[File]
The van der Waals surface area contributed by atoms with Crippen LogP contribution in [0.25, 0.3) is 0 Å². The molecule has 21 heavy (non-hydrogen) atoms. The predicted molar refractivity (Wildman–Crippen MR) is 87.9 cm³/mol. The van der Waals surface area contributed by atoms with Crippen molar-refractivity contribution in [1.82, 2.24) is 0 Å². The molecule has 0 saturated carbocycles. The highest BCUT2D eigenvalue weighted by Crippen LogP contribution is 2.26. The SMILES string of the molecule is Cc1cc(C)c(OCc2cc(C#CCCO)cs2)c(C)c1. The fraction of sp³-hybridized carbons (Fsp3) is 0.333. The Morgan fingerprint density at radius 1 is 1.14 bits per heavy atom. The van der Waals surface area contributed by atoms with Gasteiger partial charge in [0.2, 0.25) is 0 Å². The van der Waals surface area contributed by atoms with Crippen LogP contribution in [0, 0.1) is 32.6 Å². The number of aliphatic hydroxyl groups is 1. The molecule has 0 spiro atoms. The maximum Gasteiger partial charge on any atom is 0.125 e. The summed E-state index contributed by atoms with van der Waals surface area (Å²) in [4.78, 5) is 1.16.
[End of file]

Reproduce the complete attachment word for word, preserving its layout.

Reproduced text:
The van der Waals surface area contributed by atoms with Crippen LogP contribution in [0.25, 0.3) is 0 Å². The molecule has 21 heavy (non-hydrogen) atoms. The predicted molar refractivity (Wildman–Crippen MR) is 87.9 cm³/mol. The van der Waals surface area contributed by atoms with Crippen molar-refractivity contribution in [1.82, 2.24) is 0 Å². The molecule has 0 saturated carbocycles. The highest BCUT2D eigenvalue weighted by Crippen LogP contribution is 2.26. The SMILES string of the molecule is Cc1cc(C)c(OCc2cc(C#CCCO)cs2)c(C)c1. The fraction of sp³-hybridized carbons (Fsp3) is 0.333. The Morgan fingerprint density at radius 1 is 1.14 bits per heavy atom. The van der Waals surface area contributed by atoms with Gasteiger partial charge in [0.2, 0.25) is 0 Å². The van der Waals surface area contributed by atoms with Crippen LogP contribution in [0, 0.1) is 32.6 Å². The number of aliphatic hydroxyl groups is 1. The molecule has 0 spiro atoms. The maximum Gasteiger partial charge on any atom is 0.125 e. The summed E-state index contributed by atoms with van der Waals surface area (Å²) in [4.78, 5) is 1.16.